The Australian government has assigned major project status to a proposed A$22bn plan to build the world’s biggest solar farm in Australia’s Northern Territory (NT) and send the electricity through a 3,700-km-long undersea cable to Singapore where, promoters say, it will meet 20% of Singapore’s demand for power.
The 12,000-hectare solar farm, to be located near the town of Elliott in NT’s Barkley Region, will be visible from space, says Sun Cable, the start-up company formed to develop the scheme.
Electricity will be stored in a 30GWh battery – the world’s biggest, according to Sun Cable – allowing transmission at night.
From Elliott, the electricity will be sent by cable 750km to the coast at Darwin to begin its submarine journey to Singapore.
Sun Cable, which secured its first round of investor funding in November, believes the operation, called Australian-ASEAN Power Link (AAPL), can be up and running in 2027.
A final investment decision has yet to be made, and the scheme still needs various approvals.
However, in May this year Sun Cable awarded a contract to the company Guardian Geomatics to survey the ocean floor along the proposed cable route.
The company said the AAPL would link to Indonesia in the future, as well.
Sun Cable chief executive David Griffin told Australian broadcaster ABC that the project is feasible thanks to the emergence of high-voltage direct-current (HVDC) cable technology, which transmits electricity efficiently over long distances.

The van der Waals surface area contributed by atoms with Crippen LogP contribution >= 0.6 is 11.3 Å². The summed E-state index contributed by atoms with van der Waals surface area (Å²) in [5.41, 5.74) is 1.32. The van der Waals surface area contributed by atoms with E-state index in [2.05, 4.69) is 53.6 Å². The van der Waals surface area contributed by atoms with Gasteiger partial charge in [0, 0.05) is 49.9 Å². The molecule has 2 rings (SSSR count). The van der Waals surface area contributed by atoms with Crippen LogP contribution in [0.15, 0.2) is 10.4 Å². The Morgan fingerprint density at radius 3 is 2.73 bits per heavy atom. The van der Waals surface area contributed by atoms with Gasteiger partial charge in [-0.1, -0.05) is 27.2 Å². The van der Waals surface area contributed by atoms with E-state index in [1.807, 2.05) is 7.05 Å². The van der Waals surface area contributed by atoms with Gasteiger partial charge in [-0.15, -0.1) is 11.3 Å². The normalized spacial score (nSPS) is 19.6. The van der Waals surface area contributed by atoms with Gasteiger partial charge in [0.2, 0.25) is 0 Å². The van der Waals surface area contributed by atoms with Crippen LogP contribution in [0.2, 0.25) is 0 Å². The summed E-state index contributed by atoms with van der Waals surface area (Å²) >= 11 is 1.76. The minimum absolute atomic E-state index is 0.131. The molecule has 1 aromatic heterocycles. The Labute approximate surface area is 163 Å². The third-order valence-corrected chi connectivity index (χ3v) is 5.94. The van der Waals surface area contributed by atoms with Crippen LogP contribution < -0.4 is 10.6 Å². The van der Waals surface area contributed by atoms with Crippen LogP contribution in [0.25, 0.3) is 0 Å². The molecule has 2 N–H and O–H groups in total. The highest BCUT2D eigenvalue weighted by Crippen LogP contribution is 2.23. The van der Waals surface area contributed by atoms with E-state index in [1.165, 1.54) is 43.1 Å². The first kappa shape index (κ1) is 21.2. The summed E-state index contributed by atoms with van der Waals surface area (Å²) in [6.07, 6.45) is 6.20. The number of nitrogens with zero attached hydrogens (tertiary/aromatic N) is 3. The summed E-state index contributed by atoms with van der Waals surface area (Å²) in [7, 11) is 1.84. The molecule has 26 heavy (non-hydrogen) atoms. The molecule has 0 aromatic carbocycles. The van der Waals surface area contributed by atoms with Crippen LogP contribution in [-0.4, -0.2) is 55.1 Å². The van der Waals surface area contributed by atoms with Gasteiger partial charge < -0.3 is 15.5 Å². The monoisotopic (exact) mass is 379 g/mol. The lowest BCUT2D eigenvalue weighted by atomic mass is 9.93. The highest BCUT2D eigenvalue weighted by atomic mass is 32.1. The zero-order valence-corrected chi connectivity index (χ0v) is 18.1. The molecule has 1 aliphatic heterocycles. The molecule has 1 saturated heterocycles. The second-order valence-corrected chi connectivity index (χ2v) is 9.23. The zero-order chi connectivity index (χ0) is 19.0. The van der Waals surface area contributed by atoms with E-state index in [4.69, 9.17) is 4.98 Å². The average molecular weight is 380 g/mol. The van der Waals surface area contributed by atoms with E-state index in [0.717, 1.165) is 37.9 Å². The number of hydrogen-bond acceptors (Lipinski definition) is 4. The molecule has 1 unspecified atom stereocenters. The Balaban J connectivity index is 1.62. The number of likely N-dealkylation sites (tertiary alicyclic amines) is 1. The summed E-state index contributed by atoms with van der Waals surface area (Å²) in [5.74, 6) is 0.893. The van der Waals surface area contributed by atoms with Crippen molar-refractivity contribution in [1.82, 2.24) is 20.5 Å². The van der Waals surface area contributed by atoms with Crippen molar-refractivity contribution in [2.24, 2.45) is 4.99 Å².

The government announced the award of major project status on Thursday, 29 July.
“This project draws on Australia’s world-class solar technology and our high-tech manufacturing capability to export renewable energy on an unprecedented scale,” said Karen Andrews, Australia’s Minister for Industry, Science and Technology.
She said the project would create 1,500 jobs during construction, and 350 ongoing jobs.
If it goes ahead, a new solar panel factory would be built in Darwin, with the panels made there coming to Elliott by the existing railway.
David Griffin called the government’s recognition a “significant milestone” for the AAPL.
It grants companies the support of Australia’s Major Projects Facilitation Agency, including a single entry point for federal approvals and help with state and territory approvals.
“This project is helping to grow a new industry, utilising intercontinental HVDC submarine transmission systems, to supply renewable electricity to major load centres in the Indo-Pacific and support the region’s low-emissions goals,” Griffin said.